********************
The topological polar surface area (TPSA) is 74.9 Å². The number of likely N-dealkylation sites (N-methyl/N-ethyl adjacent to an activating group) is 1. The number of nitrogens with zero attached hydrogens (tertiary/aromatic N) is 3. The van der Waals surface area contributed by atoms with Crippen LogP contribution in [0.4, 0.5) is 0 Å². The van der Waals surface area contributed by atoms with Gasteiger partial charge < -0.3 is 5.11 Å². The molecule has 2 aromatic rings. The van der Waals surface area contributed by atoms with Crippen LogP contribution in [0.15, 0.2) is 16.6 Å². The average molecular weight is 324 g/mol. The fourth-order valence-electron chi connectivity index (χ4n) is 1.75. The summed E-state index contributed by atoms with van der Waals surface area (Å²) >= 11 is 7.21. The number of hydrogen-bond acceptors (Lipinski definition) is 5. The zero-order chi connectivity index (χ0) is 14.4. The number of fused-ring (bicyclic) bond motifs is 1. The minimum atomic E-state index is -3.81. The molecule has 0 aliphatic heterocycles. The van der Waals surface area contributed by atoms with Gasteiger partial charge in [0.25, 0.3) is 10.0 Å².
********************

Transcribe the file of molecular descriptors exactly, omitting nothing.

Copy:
The topological polar surface area (TPSA) is 74.9 Å². The number of likely N-dealkylation sites (N-methyl/N-ethyl adjacent to an activating group) is 1. The number of nitrogens with zero attached hydrogens (tertiary/aromatic N) is 3. The van der Waals surface area contributed by atoms with Crippen LogP contribution in [0.4, 0.5) is 0 Å². The van der Waals surface area contributed by atoms with Gasteiger partial charge < -0.3 is 5.11 Å². The molecule has 2 aromatic rings. The van der Waals surface area contributed by atoms with Crippen LogP contribution in [0.15, 0.2) is 16.6 Å². The average molecular weight is 324 g/mol. The fourth-order valence-electron chi connectivity index (χ4n) is 1.75. The summed E-state index contributed by atoms with van der Waals surface area (Å²) >= 11 is 7.21. The number of hydrogen-bond acceptors (Lipinski definition) is 5. The zero-order chi connectivity index (χ0) is 14.4. The number of fused-ring (bicyclic) bond motifs is 1. The minimum atomic E-state index is -3.81. The molecule has 0 aliphatic heterocycles. The van der Waals surface area contributed by atoms with Gasteiger partial charge in [0.25, 0.3) is 10.0 Å².